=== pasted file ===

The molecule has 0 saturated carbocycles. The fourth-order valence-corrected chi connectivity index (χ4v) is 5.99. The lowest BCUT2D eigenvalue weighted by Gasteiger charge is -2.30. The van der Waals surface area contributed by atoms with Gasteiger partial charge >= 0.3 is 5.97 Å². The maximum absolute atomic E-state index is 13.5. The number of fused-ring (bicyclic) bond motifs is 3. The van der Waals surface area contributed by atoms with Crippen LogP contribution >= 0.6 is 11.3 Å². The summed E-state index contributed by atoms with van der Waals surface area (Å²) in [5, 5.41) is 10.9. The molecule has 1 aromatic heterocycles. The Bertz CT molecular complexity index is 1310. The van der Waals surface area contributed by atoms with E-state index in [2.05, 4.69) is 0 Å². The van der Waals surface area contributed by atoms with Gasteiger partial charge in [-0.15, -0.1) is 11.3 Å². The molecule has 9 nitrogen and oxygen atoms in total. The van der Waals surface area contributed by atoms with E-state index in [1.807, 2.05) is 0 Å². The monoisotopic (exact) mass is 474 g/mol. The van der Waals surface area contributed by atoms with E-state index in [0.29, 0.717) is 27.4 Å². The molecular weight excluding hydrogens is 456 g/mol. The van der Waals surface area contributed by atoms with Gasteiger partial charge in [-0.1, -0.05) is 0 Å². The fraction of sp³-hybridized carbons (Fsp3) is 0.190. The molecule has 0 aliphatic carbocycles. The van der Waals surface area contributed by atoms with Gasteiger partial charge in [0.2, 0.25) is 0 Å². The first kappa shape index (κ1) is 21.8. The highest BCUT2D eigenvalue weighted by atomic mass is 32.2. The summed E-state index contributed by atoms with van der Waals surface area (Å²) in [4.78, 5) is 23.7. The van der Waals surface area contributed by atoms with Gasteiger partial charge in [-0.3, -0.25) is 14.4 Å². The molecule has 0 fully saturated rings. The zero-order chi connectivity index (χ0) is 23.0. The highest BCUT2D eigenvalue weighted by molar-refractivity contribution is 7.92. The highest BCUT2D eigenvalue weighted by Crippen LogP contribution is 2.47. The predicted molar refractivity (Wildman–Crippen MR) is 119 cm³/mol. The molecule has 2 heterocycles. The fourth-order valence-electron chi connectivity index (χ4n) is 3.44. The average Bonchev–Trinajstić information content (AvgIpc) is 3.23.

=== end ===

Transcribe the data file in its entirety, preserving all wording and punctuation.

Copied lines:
The molecule has 0 saturated carbocycles. The fourth-order valence-corrected chi connectivity index (χ4v) is 5.99. The lowest BCUT2D eigenvalue weighted by Gasteiger charge is -2.30. The van der Waals surface area contributed by atoms with Gasteiger partial charge >= 0.3 is 5.97 Å². The maximum absolute atomic E-state index is 13.5. The number of fused-ring (bicyclic) bond motifs is 3. The van der Waals surface area contributed by atoms with Crippen LogP contribution >= 0.6 is 11.3 Å². The summed E-state index contributed by atoms with van der Waals surface area (Å²) in [5, 5.41) is 10.9. The molecule has 1 aromatic heterocycles. The Bertz CT molecular complexity index is 1310. The van der Waals surface area contributed by atoms with E-state index in [2.05, 4.69) is 0 Å². The van der Waals surface area contributed by atoms with Gasteiger partial charge in [-0.15, -0.1) is 11.3 Å². The molecule has 9 nitrogen and oxygen atoms in total. The van der Waals surface area contributed by atoms with E-state index in [1.807, 2.05) is 0 Å². The monoisotopic (exact) mass is 474 g/mol. The van der Waals surface area contributed by atoms with E-state index in [0.29, 0.717) is 27.4 Å². The molecular weight excluding hydrogens is 456 g/mol. The van der Waals surface area contributed by atoms with Gasteiger partial charge in [-0.1, -0.05) is 0 Å². The fraction of sp³-hybridized carbons (Fsp3) is 0.190. The molecule has 0 aliphatic carbocycles. The van der Waals surface area contributed by atoms with Gasteiger partial charge in [0.2, 0.25) is 0 Å². The first kappa shape index (κ1) is 21.8. The highest BCUT2D eigenvalue weighted by atomic mass is 32.2. The summed E-state index contributed by atoms with van der Waals surface area (Å²) in [4.78, 5) is 23.7. The van der Waals surface area contributed by atoms with Gasteiger partial charge in [-0.3, -0.25) is 14.4 Å². The molecule has 0 fully saturated rings. The zero-order chi connectivity index (χ0) is 23.0. The highest BCUT2D eigenvalue weighted by molar-refractivity contribution is 7.92. The highest BCUT2D eigenvalue weighted by Crippen LogP contribution is 2.47. The predicted molar refractivity (Wildman–Crippen MR) is 119 cm³/mol. The molecule has 2 heterocycles. The fourth-order valence-electron chi connectivity index (χ4n) is 3.44. The average Bonchev–Trinajstić information content (AvgIpc) is 3.23.